Induction Therapy to prevent acute graft rejection (Hyperacute prevented by crossmatching) Zenapex/Simulect (partial humanized monoclonal Ab) Relatively new--replaced toxic, single use OKT3--very effective, but expensive. Targets CD3 without allergic reaction to "box" immune system for that time
Maintenance Therapy (for after Induction therapy) to prevent graft rejection Prednisone and Cyclosporin or tacrolimus (FK605), and a purine synthesis inhibitor (Cellcept or Imuran) and a host of other meds to protect from infections or side effects
Antirejection Therapy (when graft begins to reject) High dose Prednisone (when discontiuned can trigger Addisonian crisis), OKT3 (single dose when steroids inneffective--causes allergic rxns), Thymoglobulin is last chance.
Common causes of diminished renal function post transplant Acute/chronic rejection, acute tubular necrosis-->ischemia increases MHC expression, Cyclosporin/tacrolimus (nephrotoxic themselves), Infections
Factors promoting graft survival Younger donor, low cold storage time; minimal antigen mismatches; absence of primary or coexisting diseases, early rejection episodes; low reactive Ab level in serum
MALT specializations promoting IgA production Predominant Th2 cell population produce TGF-β and IL-5 promote class switch to IgA
Preferential migration ot mucosa by mucosa derived lymphoblasts complementary lymphoblast/mucosal vascular endothelium (α4β7 integrin/MAdCAM-1) ensure IgA secreting cells will tend to go to mucosal and secretory sites
T cells and Mucosal Immunity Esp. important against fungi and mycobacteria. Very prominent in gut & nearly all lymphocytes @ epithelium. Increased prominence of γδ/CD8 T cells @ intraepithelial compartment--regulate renewal & repair of mucosa via cytokines produced.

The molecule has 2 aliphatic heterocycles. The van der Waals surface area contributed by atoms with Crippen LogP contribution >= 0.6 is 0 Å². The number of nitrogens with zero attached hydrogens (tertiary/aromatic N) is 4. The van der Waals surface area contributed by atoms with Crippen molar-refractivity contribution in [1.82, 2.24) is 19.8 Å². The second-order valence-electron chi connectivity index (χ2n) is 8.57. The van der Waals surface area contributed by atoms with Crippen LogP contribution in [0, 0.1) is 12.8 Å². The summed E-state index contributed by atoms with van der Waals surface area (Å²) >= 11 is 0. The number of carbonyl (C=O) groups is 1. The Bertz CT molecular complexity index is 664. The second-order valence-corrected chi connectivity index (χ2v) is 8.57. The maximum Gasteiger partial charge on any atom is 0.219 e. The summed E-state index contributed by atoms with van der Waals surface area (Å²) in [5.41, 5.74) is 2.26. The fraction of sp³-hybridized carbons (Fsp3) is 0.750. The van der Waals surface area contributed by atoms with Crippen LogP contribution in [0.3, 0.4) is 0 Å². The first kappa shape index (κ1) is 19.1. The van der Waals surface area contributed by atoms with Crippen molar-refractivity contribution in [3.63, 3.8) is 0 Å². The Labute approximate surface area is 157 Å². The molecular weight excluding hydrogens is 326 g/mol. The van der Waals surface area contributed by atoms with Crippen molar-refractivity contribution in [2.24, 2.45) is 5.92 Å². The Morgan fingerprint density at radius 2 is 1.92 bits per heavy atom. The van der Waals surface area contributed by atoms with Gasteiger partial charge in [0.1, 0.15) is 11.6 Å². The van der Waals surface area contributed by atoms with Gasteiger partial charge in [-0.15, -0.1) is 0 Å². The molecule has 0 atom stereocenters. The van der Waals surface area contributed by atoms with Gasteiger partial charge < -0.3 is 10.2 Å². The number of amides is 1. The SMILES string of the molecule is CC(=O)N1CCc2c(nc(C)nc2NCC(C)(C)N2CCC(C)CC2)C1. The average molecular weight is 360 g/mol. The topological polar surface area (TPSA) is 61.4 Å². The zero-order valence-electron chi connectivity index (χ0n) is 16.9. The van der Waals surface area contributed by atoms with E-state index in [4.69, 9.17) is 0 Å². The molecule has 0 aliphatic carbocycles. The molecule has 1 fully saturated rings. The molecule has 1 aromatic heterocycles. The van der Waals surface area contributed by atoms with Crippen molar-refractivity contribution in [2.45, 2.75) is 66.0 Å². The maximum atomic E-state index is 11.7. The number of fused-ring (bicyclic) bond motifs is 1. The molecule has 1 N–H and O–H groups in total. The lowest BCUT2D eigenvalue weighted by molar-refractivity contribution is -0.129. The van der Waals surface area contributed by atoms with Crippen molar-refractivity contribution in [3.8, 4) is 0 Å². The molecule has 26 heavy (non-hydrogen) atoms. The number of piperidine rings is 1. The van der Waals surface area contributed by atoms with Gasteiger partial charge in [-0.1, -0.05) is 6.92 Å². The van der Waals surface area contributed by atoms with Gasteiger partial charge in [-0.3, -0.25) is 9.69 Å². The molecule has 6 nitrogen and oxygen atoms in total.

Oral Tolerance, Th2 cells mechanisms and advange Systemic unresponsiveness to harmless antigen ingested PO--route of entry presents antigens to mostly Th2 or CD8 Treg cells-->TGF-β & IL-10 suppress cell-mediated Th1 resp. while exposing antigen to system-->future tolerance via clonal deletion/anergy
T Cells and IL-5 (from T & stromal cells) involved in Asthma Onset Neither required for increased production of CFU-eo in marrow, but ARE required for accelerating eosinophil MATURATION in marrow
Stem Cell Factor (SCF) and asthma onset Is responsible for increased CFU-eo during asthma onset; independent of T cell involvement--probably from marrow stromal cells
Cysteinyl leukotrienes and onset of asthma responsible for initial depression in marrow CFU-eo, and not responsible for subsequent accelerated CFU-eo production. ONLY CONTRIBUTE to increased eosinophil maturation in marrow
IL-4 and onset of asthma Actually suppresses CFU-eo production during onset (dampening effect on systemic reaction)
Genetics of Chronic asthma Some phenotypes (A/J mice) are susceptible to fibrosis, increased CFU-eo and eosinophil production; whereas other phenotypes (BALB/c mice) develop tolerance to antigens & suppress eosinophil response to long term exposure
Characteristics of Chronic Asthma (5) Pulmonary eosinophilia, Airway mucus plugging, peribronchial fibrosis, increased bone marrow CFU-eo and mature eosinophils
Created by: jnrichar